The first automatic electric fire alarm was patented in 1890 by Francis Robbins Upton (he was working with Thomas Edison) this worked when the temperature of a room would get too high.

About a decade later, George Andrew Darby actually invented the first true smoke detector in Birmingham, England; his device could track basic changes in air quality as well as temperature spikes.

In 1930 Walter Jaeger tried to create a sensor that would detect ionized air that occurred when poison gas was around in a dangerous quantity, but he couldn’t get it to work.  Jaeger stopped, lit a cigarette, and noticed that it caused his alarm system to work.

The first home detectors were made by Duane Pearsall in 1965. In 1975 Peterson and Pearsall began manufacturing home smoke detectors.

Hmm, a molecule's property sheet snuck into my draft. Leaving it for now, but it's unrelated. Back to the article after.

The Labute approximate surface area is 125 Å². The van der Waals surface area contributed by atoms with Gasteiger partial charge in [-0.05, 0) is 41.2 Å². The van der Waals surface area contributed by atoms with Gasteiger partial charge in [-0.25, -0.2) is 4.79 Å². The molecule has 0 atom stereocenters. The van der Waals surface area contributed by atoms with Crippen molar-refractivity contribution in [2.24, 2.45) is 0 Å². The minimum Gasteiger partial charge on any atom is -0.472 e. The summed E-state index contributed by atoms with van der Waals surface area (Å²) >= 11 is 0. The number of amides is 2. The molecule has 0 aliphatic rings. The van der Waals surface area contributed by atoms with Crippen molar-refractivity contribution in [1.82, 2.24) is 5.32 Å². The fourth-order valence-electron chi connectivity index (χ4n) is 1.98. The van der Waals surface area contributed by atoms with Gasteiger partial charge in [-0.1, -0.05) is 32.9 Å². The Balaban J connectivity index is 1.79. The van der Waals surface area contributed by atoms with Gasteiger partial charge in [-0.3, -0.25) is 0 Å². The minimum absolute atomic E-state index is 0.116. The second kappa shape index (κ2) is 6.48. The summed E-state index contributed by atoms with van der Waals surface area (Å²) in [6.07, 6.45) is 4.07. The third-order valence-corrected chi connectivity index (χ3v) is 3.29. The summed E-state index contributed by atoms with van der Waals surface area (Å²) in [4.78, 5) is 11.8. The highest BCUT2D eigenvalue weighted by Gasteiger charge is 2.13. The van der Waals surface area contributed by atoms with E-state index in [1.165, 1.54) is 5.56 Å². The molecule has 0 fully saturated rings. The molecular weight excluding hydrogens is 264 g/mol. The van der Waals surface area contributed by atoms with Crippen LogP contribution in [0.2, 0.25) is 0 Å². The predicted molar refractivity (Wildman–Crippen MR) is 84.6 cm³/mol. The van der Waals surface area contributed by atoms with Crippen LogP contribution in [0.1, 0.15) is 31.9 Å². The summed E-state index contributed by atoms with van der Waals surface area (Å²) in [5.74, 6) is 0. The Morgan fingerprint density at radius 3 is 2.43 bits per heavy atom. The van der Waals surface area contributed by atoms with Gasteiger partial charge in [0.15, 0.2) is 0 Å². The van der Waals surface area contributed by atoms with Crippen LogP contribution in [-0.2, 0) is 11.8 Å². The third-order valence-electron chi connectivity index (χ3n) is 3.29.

Two basic types of smoke detectors are currently manufactured for residential use. The photoelectric smoke detector uses an optical beam to search for smoke. When smoke particles cloud the beam, a photoelectric cell senses the decrease in light intensity and triggers an alarm. This type of detector reacts most quickly to smoldering fires that release relatively large amounts of smoke.

The second type of smoke detector, known as an ionization chamber smoke detector (ICSD), is quicker at sensing flaming fires that produce little smoke. It employs a radioactive material to ionize the air in a sensing chamber; the presence of smoke affects the flow of the ions between a pair of electrodes, which triggers the alarm. Between 80 and 90% of the smoke detectors in American homes are of this type.


Leave a Comment